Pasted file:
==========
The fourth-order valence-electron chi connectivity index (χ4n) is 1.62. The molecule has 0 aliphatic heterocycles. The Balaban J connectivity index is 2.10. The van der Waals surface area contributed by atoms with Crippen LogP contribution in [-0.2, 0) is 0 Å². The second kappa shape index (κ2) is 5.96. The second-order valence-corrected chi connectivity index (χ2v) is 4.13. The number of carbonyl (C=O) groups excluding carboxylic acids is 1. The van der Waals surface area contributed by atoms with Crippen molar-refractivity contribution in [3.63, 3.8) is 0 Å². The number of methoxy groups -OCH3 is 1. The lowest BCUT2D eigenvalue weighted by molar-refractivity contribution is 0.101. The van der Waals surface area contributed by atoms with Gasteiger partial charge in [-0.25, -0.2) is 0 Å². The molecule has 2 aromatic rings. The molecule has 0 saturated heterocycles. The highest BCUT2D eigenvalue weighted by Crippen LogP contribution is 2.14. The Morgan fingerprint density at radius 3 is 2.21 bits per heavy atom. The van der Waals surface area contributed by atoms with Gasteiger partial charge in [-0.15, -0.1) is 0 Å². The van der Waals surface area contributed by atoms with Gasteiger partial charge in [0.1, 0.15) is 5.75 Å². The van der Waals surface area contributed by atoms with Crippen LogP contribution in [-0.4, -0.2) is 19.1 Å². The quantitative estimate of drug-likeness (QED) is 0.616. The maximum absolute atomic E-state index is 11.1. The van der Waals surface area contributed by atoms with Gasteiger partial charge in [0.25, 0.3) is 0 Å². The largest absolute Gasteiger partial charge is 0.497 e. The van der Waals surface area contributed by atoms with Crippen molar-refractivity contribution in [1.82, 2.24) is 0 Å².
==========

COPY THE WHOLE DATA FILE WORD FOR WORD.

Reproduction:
The fourth-order valence-electron chi connectivity index (χ4n) is 1.62. The molecule has 0 aliphatic heterocycles. The Balaban J connectivity index is 2.10. The van der Waals surface area contributed by atoms with Crippen LogP contribution in [-0.2, 0) is 0 Å². The second kappa shape index (κ2) is 5.96. The second-order valence-corrected chi connectivity index (χ2v) is 4.13. The number of carbonyl (C=O) groups excluding carboxylic acids is 1. The van der Waals surface area contributed by atoms with Crippen molar-refractivity contribution in [3.63, 3.8) is 0 Å². The number of methoxy groups -OCH3 is 1. The lowest BCUT2D eigenvalue weighted by molar-refractivity contribution is 0.101. The van der Waals surface area contributed by atoms with Gasteiger partial charge in [-0.25, -0.2) is 0 Å². The molecule has 2 aromatic rings. The molecule has 0 saturated heterocycles. The highest BCUT2D eigenvalue weighted by Crippen LogP contribution is 2.14. The Morgan fingerprint density at radius 3 is 2.21 bits per heavy atom. The van der Waals surface area contributed by atoms with Gasteiger partial charge in [-0.15, -0.1) is 0 Å². The van der Waals surface area contributed by atoms with Gasteiger partial charge in [0.1, 0.15) is 5.75 Å². The van der Waals surface area contributed by atoms with Crippen LogP contribution in [-0.4, -0.2) is 19.1 Å². The quantitative estimate of drug-likeness (QED) is 0.616. The maximum absolute atomic E-state index is 11.1. The van der Waals surface area contributed by atoms with Gasteiger partial charge in [0.25, 0.3) is 0 Å². The largest absolute Gasteiger partial charge is 0.497 e. The van der Waals surface area contributed by atoms with Crippen molar-refractivity contribution in [1.82, 2.24) is 0 Å².